The details of that report spurred Reps. Charles Rangel (D-N.Y.) and Bobby Rush (D-Ill.), both black caucus members, to block the doors of the Sudanese Embassy until they were arrested last week. [emphasis added]

Would that be the same Charles Rangel who wanted to bring back the draft to prevent America from going to war? Why, yes it is. But now he’s for a foreign adventure, a war we don’t have to fight?

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Old Media bias watch


A now-disputed account of a North Vietnamese attack on U.S. destroyers in the Gulf of Tonkin led President Lyndon B. Johnson to escalate America’s involvement in Vietnam, a chain of events drawing comparisons on its 40th anniversary to the U.S.-led invasion of Iraq.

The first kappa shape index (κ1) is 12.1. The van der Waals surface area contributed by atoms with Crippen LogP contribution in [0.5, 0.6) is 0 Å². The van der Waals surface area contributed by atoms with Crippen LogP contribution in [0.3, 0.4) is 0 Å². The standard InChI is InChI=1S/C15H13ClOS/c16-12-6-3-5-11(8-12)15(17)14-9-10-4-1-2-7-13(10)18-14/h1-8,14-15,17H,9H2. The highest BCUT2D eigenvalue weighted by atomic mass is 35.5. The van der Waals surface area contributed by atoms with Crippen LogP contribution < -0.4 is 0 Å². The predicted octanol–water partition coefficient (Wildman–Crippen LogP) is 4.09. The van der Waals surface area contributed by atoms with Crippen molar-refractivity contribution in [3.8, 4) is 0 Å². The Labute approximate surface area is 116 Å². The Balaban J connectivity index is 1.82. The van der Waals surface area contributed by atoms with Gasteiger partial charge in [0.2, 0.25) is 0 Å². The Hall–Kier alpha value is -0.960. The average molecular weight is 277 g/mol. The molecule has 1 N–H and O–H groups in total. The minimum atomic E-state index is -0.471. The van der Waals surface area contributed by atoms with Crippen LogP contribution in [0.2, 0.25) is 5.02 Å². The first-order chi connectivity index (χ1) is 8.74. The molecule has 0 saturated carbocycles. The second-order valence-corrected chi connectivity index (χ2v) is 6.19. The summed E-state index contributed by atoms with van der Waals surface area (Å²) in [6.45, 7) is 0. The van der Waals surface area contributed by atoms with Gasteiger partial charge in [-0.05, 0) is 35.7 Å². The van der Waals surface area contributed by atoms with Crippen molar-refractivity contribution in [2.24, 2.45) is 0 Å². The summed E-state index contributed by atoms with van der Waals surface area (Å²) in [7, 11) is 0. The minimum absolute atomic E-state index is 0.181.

A year after the Sept. 11, 2001, attacks on the United States, President Bush also received overwhelming support from Congress, in an October 2002 vote, to invade Iraq following now-discredited intelligence reports that Saddam Hussein had weapons of mass destruction.

So overwhelming support from Congress is the sole point on which the comparison is based? Because, of course, no WMD report used in the arguments for the invasion have been discredited. I’ll give the author a partial pass because she at least linked the war in Vietnam to LBJ instead of Nixon.

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Did Reverend Moon sell sea based missile launchers to North Korea?